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Opinion: 5 Myths About MBAs Debunked

Elitist? Exclusive? Smug? Business schools and MBA students have changed, says BusinessBecause editor Marco De Novellis

Tue May 22 2018

BusinessBecause

Row after row of white-shirted, 30-something men sit with wicked grins on their faces. A few high fives; back slaps; tailor-made suits; Ray-Ban sunglasses; note-packed wallets.

First, the school’s dean, and then a speaker from Wall Street congratulates them on their graduation. They’re the next generation of business leaders, he says. From their sweaty palms, the rest shall feed.

The pomp and ceremony is followed by the booze; by a night out, maybe a strip club. Then, by cocaine, casinos, glitzy offices, and job offers at JP Morgan and Goldman Sachs.

These are MBA students—elitist, exclusive, smug. And this is the vision of business school that many in the mainstream media would have you believe.


In an article published in The Guardian, Martin Parker—himself a professor in the department of management at the University of Bristol—proposed the bulldozing of the business school. Business schools, he says, are corrupted, profit-driven machines, producing graduates who are ‘taught that greed is good’. Most will amount to little more than ‘precarious cubicle drones in anonymous office blocks’.

As editor of BusinessBecause, I speak to business school students, grads, applicants, and staff on almost a daily basis. In my conversations, one thing is immediately clear: Today’s business school community couldn’t be further from the hedonist, male-dominated, Wolf of Wall Street stereotypes of old.

As John Byrne, editor of Poets & Quants, put it in his response to Martin’s piece: ‘More often than not, the criticism leveled at business education has little relevance today.’



Graduate Management Education (GME) has changed and is constantly changing. Today, GME appeals more than ever before to women, LGBTQ+ communities, ethnic minorities, and people from every kind of background all over the world.

In April this year, the Graduate Management Admission Council (GMAC) bought us for exactly that purpose—it’s about GME for the many, not the few.

Speaking recently to GMAC CEO, Sangeet Chowfla, the topic of ‘MBA myths’ came up. Generalization is a terrible thing. Business school applicants need to know that all MBAs are not big-shot bankers; they aren’t all driven by money and greed; and there’s so much more to GME than Harvard and Wharton.

Plenty of MBA myths came up—business school mythology is an established genre. So, after our conversation, I took out my notepad and jotted some of them down.


Here’s five myths around MBA programs which are ready to be debunked:


1. If you want an...

ou need to go to Harvard


hbs harvard myth


Or Wharton, or Stanford, or even INSEAD. Wrong!

Yes, brand name is important. Typically, top tier business schools have bigger alumni networks and can set you up for success on a global scale.

But there’s life beyond the MBA rankings. Outside the elite, there’s plenty of value to be had in doing an MBA.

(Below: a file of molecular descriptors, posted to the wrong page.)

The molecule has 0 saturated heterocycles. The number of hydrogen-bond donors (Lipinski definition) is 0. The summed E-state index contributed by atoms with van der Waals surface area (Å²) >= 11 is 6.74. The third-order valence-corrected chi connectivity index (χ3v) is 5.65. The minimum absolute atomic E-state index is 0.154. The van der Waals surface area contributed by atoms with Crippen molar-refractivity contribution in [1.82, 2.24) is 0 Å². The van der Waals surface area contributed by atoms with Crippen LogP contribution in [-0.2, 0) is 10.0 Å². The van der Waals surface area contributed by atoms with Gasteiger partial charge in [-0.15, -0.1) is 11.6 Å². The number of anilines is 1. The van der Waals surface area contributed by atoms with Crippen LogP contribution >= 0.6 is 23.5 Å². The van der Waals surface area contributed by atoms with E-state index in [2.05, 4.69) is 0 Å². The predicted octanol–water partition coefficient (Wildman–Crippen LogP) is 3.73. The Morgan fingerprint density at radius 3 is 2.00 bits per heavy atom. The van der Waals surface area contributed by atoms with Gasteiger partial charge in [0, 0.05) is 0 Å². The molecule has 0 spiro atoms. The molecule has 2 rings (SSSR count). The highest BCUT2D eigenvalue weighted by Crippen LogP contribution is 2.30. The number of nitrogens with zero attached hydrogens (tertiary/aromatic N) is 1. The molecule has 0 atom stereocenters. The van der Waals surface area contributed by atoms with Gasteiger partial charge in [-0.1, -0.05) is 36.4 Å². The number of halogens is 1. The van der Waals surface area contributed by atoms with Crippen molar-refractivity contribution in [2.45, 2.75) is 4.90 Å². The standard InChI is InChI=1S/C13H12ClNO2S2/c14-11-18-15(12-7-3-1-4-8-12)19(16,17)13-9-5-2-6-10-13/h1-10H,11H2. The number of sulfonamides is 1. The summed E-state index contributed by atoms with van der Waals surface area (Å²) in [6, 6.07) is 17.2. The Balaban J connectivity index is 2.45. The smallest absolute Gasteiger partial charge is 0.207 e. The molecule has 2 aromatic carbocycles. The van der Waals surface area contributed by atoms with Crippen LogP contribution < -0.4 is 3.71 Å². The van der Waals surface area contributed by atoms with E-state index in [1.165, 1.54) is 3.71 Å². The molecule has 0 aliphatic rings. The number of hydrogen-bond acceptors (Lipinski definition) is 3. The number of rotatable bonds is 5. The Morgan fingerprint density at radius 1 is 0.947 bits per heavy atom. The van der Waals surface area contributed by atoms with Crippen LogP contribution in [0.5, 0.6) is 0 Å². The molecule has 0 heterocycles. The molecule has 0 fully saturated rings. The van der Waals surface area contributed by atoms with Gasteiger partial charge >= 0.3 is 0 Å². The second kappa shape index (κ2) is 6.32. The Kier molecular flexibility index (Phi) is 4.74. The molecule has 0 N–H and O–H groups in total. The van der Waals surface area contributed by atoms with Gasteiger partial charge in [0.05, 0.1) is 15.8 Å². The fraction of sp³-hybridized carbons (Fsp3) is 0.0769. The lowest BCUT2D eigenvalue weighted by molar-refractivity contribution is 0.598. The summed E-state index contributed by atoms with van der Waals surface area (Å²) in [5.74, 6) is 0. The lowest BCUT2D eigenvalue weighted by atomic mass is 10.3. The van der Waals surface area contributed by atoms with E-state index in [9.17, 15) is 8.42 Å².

Take Fox School of Business at Temple University, where if you get in you can almost guarantee you’re going to get a job afterwards—even if you’re an international. Or Arizona State’s WP Carey School of Business, which offers all accepted full-time MBA students full scholarships covering the total tuition cost of the program.

Or Copenhagen Business School in Denmark, which offers a unique MBA program centered on responsible management and sustainability.

Different schools offer different things. For an MBA applicant, it’s all about ‘fit’. If you’re based in London, and want to launch your own fintech firm in London, then what the hell are you going to do for two years at an East Coast business school out in the US? You’re better off at Cass Business School, or Imperial, or LBS.

Big-name business schools are not the right fit for everyone. Blindly applying to Harvard because of the brand-name is unlikely to do you any favors. Plus, almost 10,000 people apply for the two-year MBA program at Harvard each year, and little over 1,000 get accepted, so you may have to look elsewhere.


2. MBAs are just egomaniacs bound for Goldman Sachs


myth-wallstreet


In April, I met with Stuart Robinson, the new MBA director at the UK’s University of Exeter Business School. Stuart spoke of MBA students building family businesses, of small-scale social entrepreneurs, of an Australian student who runs a small farm in a remote area of Senegal—there’s no big-shot bankers present here.

At Lancaster University Management School, I’m told there’s only one former consultant in the current MBA class. The stereotypes around MBA programs are outdated, and MBA applicants know it.

American University's Kogod School of Business—Washington DC’s first business school—offers some of the best resources for women and minority students in the US, according to the Princeton Review. Kogod’s full-time MBA class is 43% female; 31% minority students.